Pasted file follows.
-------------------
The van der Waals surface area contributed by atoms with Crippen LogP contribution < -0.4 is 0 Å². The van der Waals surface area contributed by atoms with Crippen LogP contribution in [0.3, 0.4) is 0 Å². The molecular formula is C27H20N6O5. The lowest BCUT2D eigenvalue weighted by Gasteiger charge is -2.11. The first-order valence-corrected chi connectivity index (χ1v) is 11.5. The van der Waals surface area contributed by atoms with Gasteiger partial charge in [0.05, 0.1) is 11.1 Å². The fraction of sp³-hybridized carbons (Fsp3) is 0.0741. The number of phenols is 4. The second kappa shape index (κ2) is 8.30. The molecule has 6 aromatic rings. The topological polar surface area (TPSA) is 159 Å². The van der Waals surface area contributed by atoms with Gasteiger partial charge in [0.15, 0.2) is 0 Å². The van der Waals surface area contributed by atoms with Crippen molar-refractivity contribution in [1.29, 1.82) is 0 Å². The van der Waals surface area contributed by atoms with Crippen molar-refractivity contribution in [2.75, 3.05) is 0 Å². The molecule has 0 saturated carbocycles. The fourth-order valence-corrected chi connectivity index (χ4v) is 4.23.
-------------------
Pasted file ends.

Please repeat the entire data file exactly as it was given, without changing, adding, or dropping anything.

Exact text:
The van der Waals surface area contributed by atoms with Crippen LogP contribution < -0.4 is 0 Å². The van der Waals surface area contributed by atoms with Crippen LogP contribution in [0.3, 0.4) is 0 Å². The molecular formula is C27H20N6O5. The lowest BCUT2D eigenvalue weighted by Gasteiger charge is -2.11. The first-order valence-corrected chi connectivity index (χ1v) is 11.5. The van der Waals surface area contributed by atoms with Gasteiger partial charge in [0.05, 0.1) is 11.1 Å². The fraction of sp³-hybridized carbons (Fsp3) is 0.0741. The number of phenols is 4. The second kappa shape index (κ2) is 8.30. The molecule has 6 aromatic rings. The topological polar surface area (TPSA) is 159 Å². The van der Waals surface area contributed by atoms with Gasteiger partial charge in [0.15, 0.2) is 0 Å². The van der Waals surface area contributed by atoms with Crippen molar-refractivity contribution in [1.29, 1.82) is 0 Å². The van der Waals surface area contributed by atoms with Crippen molar-refractivity contribution in [2.75, 3.05) is 0 Å². The molecule has 0 saturated carbocycles. The fourth-order valence-corrected chi connectivity index (χ4v) is 4.23.